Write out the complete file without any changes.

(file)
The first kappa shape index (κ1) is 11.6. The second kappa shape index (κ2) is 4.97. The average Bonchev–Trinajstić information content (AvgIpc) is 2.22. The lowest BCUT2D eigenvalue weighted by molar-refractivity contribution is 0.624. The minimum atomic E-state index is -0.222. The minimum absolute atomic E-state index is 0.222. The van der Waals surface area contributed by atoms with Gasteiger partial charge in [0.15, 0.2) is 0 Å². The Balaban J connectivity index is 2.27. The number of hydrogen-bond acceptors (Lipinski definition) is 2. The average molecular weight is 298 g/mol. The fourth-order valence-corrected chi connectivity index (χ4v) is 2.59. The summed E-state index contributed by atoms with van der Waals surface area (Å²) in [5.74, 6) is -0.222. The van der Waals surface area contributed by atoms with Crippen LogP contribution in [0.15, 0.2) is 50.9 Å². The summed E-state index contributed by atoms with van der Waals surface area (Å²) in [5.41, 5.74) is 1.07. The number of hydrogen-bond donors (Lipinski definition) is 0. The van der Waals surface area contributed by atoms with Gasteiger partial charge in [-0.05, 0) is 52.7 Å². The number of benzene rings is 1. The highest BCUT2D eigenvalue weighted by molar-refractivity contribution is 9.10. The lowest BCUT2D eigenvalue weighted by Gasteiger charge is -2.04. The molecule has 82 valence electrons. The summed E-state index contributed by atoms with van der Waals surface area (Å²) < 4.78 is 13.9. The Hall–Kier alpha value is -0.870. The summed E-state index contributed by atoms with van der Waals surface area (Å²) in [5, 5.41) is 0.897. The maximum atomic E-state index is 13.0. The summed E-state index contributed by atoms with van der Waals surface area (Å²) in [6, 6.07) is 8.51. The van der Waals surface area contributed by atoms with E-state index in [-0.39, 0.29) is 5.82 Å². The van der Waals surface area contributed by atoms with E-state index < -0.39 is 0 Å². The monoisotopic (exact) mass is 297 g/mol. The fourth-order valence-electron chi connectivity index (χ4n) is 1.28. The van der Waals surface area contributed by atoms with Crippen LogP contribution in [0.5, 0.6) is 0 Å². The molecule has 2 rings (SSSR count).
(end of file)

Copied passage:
The first kappa shape index (κ1) is 11.6. The second kappa shape index (κ2) is 4.97. The average Bonchev–Trinajstić information content (AvgIpc) is 2.22. The lowest BCUT2D eigenvalue weighted by molar-refractivity contribution is 0.624. The minimum atomic E-state index is -0.222. The minimum absolute atomic E-state index is 0.222. The van der Waals surface area contributed by atoms with Gasteiger partial charge in [0.15, 0.2) is 0 Å². The Balaban J connectivity index is 2.27. The number of hydrogen-bond acceptors (Lipinski definition) is 2. The average molecular weight is 298 g/mol. The fourth-order valence-corrected chi connectivity index (χ4v) is 2.59. The summed E-state index contributed by atoms with van der Waals surface area (Å²) in [5.74, 6) is -0.222. The van der Waals surface area contributed by atoms with Crippen LogP contribution in [0.15, 0.2) is 50.9 Å². The summed E-state index contributed by atoms with van der Waals surface area (Å²) in [5.41, 5.74) is 1.07. The number of hydrogen-bond donors (Lipinski definition) is 0. The van der Waals surface area contributed by atoms with Gasteiger partial charge in [-0.05, 0) is 52.7 Å². The number of benzene rings is 1. The highest BCUT2D eigenvalue weighted by molar-refractivity contribution is 9.10. The lowest BCUT2D eigenvalue weighted by Gasteiger charge is -2.04. The molecule has 82 valence electrons. The summed E-state index contributed by atoms with van der Waals surface area (Å²) < 4.78 is 13.9. The Hall–Kier alpha value is -0.870. The summed E-state index contributed by atoms with van der Waals surface area (Å²) in [5, 5.41) is 0.897. The maximum atomic E-state index is 13.0. The summed E-state index contributed by atoms with van der Waals surface area (Å²) in [6, 6.07) is 8.51. The van der Waals surface area contributed by atoms with E-state index in [-0.39, 0.29) is 5.82 Å². The van der Waals surface area contributed by atoms with E-state index < -0.39 is 0 Å². The monoisotopic (exact) mass is 297 g/mol. The fourth-order valence-electron chi connectivity index (χ4n) is 1.28. The van der Waals surface area contributed by atoms with Crippen LogP contribution in [0.5, 0.6) is 0 Å². The molecule has 2 rings (SSSR count).